With the financial crisis pinching airline pockets, the spotlight at the Dubai Airshow 2009 was on defence deals, with the USA’s surprise showcasing of the Lockleed Martin F-22 Raptor and France looking to sell the UAE its Rafale combat jets.
REUTERS - Middle East tension is driving demand for military hardware at the Dubai Air Show which opens on Sunday, but recession means fewer orders for civilian jets.
Bitter rivals Airbus and Boeing will still woo carriers at the top Middle East aviation event, but most airlines' cheque books are empty and the fiercest marketing battles will be waged by jet fighters performing above the Gulf.
"With more threats and continued tensions you will have continued demand for new systems and new capabilities and that is why we have seen ongoing interest in upgrading and renewing fighter fleets," Riad Kahwaji, chief executive of the Institute for Near East and Gulf Military Analysis, told Reuters.
"So long as tension is there, and the situation with Iran is not solved, and there is the threat of terrorism and so forth, I think there will be an ongoing arms race," he added.
Host nation United Arab Emirates is in talks with France's Dassault Aviation to buy Rafale combat jets which will be on display at the Nov. 15-18 air show. But analysts say the United States has not given up on grabbing away a deal.
Others reported to be looking to expand or renew fighter fleets include Kuwait and Oman, while sources told Reuters in July that Saudi Arabia was looking to expand a recent purchase of Eurofighter Typhoons and is talking to Boeing about F-15s.
In a surprise decision, the United States will show off the world's most advanced fighter, the Lockheed Martin F-22 Raptor at the show, months after axing a display at the world's largest air show in Paris.
The jet is not on sale abroad but its only other major foreign appearance in Britain last year created a buzz and was seen as a possibly deliberate reminder, for buyers of other U.S. hardware and potential enemies alike, of its military reach.
The biennial air show is taking place a few miles from the mouth of the Gulf and the border with Iran, which remains locked in a dispute with the West over its nuclear programme.
Iran is under pressure to seal a nuclear fuel deal with Washington and other major world powers to help assuage concerns it is trying to develop an atomic bomb. Tehran insists it wants nuclear technology only for civilian purposes.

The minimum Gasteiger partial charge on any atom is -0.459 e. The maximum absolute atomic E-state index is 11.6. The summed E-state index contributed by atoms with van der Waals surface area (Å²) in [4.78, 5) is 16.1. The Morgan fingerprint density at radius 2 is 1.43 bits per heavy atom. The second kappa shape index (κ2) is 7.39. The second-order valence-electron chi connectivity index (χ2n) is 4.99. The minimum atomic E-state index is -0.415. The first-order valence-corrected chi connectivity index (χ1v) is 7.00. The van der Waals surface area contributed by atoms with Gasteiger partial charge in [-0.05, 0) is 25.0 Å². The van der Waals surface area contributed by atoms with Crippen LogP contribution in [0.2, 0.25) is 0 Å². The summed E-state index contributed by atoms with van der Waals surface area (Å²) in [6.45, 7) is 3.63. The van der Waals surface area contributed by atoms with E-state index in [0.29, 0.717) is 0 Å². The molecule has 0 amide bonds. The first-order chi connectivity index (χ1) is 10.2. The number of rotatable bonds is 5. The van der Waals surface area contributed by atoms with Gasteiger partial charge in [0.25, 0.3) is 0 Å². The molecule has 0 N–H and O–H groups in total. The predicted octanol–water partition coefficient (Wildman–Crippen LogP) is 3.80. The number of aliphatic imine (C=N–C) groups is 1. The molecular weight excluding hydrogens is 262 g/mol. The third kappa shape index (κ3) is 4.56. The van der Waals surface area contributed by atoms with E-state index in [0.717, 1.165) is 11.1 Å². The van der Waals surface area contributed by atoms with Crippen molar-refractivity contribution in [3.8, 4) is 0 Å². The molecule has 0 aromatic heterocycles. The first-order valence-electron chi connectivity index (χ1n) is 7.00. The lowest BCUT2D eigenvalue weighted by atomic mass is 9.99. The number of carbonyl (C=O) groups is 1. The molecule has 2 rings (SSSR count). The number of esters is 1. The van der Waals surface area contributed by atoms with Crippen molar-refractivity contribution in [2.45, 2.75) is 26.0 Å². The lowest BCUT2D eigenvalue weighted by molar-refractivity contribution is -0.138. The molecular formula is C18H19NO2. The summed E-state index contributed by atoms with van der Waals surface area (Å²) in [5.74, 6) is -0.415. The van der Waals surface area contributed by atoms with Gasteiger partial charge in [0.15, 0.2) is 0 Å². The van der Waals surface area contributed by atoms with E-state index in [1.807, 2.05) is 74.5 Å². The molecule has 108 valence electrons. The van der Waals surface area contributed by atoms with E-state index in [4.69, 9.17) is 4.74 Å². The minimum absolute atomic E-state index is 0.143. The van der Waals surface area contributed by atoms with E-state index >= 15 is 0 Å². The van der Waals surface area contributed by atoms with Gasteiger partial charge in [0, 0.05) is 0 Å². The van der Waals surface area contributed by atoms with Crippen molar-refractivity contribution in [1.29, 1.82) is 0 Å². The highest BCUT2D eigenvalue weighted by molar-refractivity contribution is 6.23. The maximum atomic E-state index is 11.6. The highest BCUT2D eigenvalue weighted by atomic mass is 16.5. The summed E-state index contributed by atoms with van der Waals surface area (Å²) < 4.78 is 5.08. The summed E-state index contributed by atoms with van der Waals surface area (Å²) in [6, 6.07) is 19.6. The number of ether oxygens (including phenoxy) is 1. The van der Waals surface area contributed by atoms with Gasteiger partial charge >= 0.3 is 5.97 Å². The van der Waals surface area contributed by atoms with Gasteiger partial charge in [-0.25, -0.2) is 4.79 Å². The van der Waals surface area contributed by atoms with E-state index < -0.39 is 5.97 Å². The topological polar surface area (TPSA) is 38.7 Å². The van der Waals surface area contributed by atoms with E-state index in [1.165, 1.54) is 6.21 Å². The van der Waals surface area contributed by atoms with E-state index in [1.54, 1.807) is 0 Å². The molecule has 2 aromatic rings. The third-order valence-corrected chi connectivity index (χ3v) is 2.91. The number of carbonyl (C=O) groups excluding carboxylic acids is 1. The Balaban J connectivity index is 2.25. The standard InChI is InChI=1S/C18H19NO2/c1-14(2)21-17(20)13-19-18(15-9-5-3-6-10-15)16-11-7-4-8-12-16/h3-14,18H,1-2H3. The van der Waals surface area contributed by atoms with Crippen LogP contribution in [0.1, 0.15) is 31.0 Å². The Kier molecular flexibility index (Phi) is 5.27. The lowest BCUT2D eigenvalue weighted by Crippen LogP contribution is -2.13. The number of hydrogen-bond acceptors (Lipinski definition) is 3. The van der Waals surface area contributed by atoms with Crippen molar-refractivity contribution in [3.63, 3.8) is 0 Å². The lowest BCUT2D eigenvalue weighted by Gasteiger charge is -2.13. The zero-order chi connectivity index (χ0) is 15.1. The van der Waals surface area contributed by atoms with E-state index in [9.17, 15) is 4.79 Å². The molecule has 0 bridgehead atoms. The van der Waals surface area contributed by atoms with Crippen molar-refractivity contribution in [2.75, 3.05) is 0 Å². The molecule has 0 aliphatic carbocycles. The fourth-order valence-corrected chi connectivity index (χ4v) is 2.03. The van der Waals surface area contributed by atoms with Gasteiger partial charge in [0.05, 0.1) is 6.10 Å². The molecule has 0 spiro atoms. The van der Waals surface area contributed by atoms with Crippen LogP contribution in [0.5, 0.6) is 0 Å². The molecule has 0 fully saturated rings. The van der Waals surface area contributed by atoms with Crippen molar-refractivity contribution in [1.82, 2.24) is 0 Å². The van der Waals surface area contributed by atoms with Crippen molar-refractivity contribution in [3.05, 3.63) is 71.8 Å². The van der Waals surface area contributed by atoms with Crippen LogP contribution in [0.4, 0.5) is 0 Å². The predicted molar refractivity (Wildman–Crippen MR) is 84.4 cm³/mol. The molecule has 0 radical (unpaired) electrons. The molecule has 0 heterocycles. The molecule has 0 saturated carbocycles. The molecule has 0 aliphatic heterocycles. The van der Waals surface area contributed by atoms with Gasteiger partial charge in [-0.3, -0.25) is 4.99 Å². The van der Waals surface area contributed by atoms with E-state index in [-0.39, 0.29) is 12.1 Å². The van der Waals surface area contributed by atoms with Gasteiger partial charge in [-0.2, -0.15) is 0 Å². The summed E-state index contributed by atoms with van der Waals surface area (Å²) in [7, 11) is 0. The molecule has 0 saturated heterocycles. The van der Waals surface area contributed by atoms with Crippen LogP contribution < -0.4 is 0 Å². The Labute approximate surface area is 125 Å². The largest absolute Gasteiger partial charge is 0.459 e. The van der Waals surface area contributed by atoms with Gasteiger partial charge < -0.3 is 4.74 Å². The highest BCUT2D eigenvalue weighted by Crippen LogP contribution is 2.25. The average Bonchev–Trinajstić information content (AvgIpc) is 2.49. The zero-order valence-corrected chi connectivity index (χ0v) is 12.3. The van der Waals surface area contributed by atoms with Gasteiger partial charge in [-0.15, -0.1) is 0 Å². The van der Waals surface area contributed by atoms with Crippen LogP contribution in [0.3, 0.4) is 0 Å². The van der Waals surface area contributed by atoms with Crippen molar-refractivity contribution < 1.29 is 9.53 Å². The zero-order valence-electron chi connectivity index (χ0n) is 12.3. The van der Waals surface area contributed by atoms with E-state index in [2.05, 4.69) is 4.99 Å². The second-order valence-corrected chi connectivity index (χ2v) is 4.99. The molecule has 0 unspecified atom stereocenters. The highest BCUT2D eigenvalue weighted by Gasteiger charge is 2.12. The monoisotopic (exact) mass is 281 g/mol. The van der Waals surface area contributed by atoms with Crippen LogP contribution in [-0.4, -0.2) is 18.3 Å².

Ethiopian plane order
Ethiopian Airlines meanwhile looked poised to kick off the civil side of the largest Middle Eastern aviation event with a near $3 billion Airbus aircraft order, industry sources said.
The airline drafted a request for 12 A350-900s in July and was expected to aim for maximum publicity for its expansion by signing a final deal in public on Sunday.
But rival Boeing remains in front in the lucrative market for modern fuel-saving planes after notching up 840 sales of its rival 787 Dreamliner despite ongoing production delays.
Engine maker Rolls-Royce effectively confirmed the Ethiopian plane purchase by saying it had sold equivalent engines developed for the A350 worth $480 million.
Other business is expected to be sharply lower compared to the same event two years ago when the rivalry between Airbus and Boeing produced an order haul estimated at around $85 billion.
Airlines have been hard hit by the global recession and are forecast to lose a combined $11 billion this year.
Gulf heavyweights such as Dubai-based Emirates that built up massive fleets to challenge flag carriers in Europe and Asia are expected to be relatively quiet at the show, analysts said.
Still, most aerospace executives are looking to the Gulf to ease them out of recession once the economy recovers.
"It is the one civil and military aerospace market that is holding up, driven by passenger traffic, oil prices and regional tension," said Richard Aboulafia of Teal Group in Washington.
Airbus sees 6.9 percent Mideast passenger traffic growth between 2009 and 2028, faster than any other region.
Date created : 2009-11-15